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Currently I have a program that processes raw data in SAS, running queries like the following:

/*this code joins the details onto the spine, selecting the details 
 that have the lowest value2 that is greater than value, or if there are none
 of those, then the highest value2*/
/*our raw data*/
data spine; 
    input id value; 
    datalines;
    1 5
    2 10
    3 6
;
run;

data details;
    input id value2 detail $; 
    datalines;
    1 6 foo
    1 8 bar
    1 4 foobar
    2 8 foofoo
    2 4 barbar
    3 6 barfoo
    3 2 foobarfoo
;
run;

/*cartesian join details onto spine, split into highs and lows*/    
proc sort data = spine;
by id; 
run; 

proc sort data= details;
    by id; 
run;

data lows highs;
    join spine details;
    by id;
    if value2 ge value then output highs;
    else output lows;
run;

/*grab just the first/last of each set*/
proc sort data =lows;
by id value2;
run;

proc sort data = highs;
by id value2; 
run;

data lows_lasts;
    set lows;
    by id;
    if last.id;
run;

data highs_firsts;
    set highs;
    by id;
    if first.id;
run;

/*join the high value where you can*/
data join_highs;
    merge spine(in = a)
    highs_firsts ;
    by id;
    if a;
run;

/*split into missing and not missng*/
data not_missing still_missing;
    set join_highs;
    if missing(value2) then output still_missing;
    else output not_missing; 
run;

/*if it doesn't already have a detail, then attach a low*/
data join_lows;
    merge still_missing(in = a)
    lows_lasts ;
    by id; 
    if a;
run;

/*append the record that had a high joined, and the record that had a low joined, together*/ 
data results;
    set not_missing join_lows;
run; 

You get the picture. There are a lots of these kinds of data processing statements, which are run on a weekly basis, on new records.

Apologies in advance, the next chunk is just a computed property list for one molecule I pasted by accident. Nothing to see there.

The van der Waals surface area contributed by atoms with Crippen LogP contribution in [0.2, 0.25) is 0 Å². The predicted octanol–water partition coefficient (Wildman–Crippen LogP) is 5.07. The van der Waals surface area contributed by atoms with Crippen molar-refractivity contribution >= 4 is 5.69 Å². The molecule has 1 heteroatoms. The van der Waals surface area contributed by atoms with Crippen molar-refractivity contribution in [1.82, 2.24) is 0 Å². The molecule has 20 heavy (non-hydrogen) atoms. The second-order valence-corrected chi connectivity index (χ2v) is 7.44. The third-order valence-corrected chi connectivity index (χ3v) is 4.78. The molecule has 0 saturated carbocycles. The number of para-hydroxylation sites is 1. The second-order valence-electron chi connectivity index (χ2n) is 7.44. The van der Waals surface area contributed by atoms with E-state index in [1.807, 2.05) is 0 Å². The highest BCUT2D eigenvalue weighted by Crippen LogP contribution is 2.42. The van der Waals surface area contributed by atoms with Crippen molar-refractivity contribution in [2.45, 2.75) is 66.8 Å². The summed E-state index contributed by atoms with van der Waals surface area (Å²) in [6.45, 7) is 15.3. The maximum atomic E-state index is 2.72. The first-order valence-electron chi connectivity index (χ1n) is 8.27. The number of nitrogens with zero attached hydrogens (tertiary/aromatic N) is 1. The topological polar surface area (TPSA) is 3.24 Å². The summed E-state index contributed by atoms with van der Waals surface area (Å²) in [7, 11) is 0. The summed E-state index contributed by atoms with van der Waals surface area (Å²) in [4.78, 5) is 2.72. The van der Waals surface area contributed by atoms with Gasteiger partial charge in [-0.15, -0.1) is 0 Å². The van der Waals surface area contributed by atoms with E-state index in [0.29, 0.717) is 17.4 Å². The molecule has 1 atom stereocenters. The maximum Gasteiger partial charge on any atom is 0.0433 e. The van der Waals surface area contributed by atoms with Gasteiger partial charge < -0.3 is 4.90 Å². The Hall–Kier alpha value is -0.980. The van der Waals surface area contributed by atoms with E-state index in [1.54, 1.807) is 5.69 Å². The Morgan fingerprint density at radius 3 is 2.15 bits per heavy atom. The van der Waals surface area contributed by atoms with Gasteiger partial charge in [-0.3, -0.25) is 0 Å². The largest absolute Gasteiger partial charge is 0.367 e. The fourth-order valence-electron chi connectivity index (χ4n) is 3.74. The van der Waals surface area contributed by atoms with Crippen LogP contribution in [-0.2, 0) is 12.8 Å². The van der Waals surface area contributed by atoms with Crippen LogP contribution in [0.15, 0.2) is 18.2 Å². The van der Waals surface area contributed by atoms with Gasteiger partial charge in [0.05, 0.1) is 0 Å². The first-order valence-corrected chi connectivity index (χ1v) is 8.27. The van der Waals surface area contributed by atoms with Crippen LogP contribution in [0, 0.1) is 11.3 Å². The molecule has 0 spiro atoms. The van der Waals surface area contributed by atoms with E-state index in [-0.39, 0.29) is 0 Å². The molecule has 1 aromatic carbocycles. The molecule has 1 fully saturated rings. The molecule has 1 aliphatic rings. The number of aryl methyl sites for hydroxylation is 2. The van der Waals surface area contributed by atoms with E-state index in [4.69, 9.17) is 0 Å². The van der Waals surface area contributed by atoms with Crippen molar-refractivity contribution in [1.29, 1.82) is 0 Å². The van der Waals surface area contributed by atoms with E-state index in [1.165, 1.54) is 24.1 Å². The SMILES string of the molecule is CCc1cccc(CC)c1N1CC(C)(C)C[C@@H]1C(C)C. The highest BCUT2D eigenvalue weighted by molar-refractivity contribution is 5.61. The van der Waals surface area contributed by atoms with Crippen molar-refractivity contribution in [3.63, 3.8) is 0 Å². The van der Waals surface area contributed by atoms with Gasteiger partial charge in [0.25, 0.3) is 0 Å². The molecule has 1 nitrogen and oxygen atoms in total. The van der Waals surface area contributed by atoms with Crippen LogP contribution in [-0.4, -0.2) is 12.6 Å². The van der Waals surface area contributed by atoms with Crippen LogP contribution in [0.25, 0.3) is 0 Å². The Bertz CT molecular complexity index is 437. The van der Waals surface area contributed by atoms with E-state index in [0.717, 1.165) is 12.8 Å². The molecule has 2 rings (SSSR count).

Also doing data transformation (eg cleansing/parsing addresses).

Now - this kind of processing could be done using SQL.

The question is - would this be appropriate use of a relational database? Or should databases only be used for data storage and retrieval?

Consider that we are talking about tables with upto 10 million rows.

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2 Answers 2

up vote 1 down vote accepted

SAS is designed for operations like what you have mentioned! You definitely can do most of these processing in an RDBMS, but the analytical capabilities of a typical RDBMS are limited compared to SAS functions. There are some elegant structures also in SAS, for example an SQL alternative of SAS First and Last processing is more cumbersome. The codes can be organized and scheduled as flows easily in a weekly basis.

The main question is that why you would like to use an RDBMS, what advantage of it would you benefit of? Two potential advantages came into my mind:

  • Multiuser usage: RDBMS's built-in locking and transactions management allow multiple database users to access a database simultaneously. I think this is not the case in your situation.
  • Loads of records: In case of billions of records, SAS data sets can have a size that can become difficult to handle even with COMPRESS option switched on (speed can be an issue also). In such cases, it can be a good practice to store data in RDBMS and access it through SAS/Access interface. I think this is not the case in your situation either.

If you go with an RDBMS from SAS solution, notice that you might have to rewrite some parts of your code, as some SAS functions does not work with RDBMS-s if you run them with the libname method. The use of FedSQL (SAS implementation of ANSI SQL:1999 core standard introduced in SAS 9.4) is solving this problem.

Also note that in some special cases, you can have different results using SAS to using an RDBMS.

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As you have noted, this type of processing can be done in an RDBMS but not just about any RDBMS. You would need an RDMBS that is compliant with the latest ANSI SQL standard or at least support WINDOW functions with PARTITION feature. Ex: PostgreSQL, Teradata, SQL Server 2012 etc... note: MySQL is missing as it does not support WINDOW functions.

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Yup - the question is not whether technically this processing can be done, but whether it's a good idea to use a RDBMS to do it. –  dwjohnston Nov 1 '13 at 7:47
    
sorry,I misunderstood your question. 10 million rows is nothing. I do similar processing involving 1 billion rows on a monthly basis on Teradata and find it more efficient to do this sort of processing directly in DB rather moving a lot of data around. –  user1509107 Nov 1 '13 at 8:40
    
Also check out madlib for in-database stats with postgres –  Neil McGuigan Nov 1 '13 at 17:50

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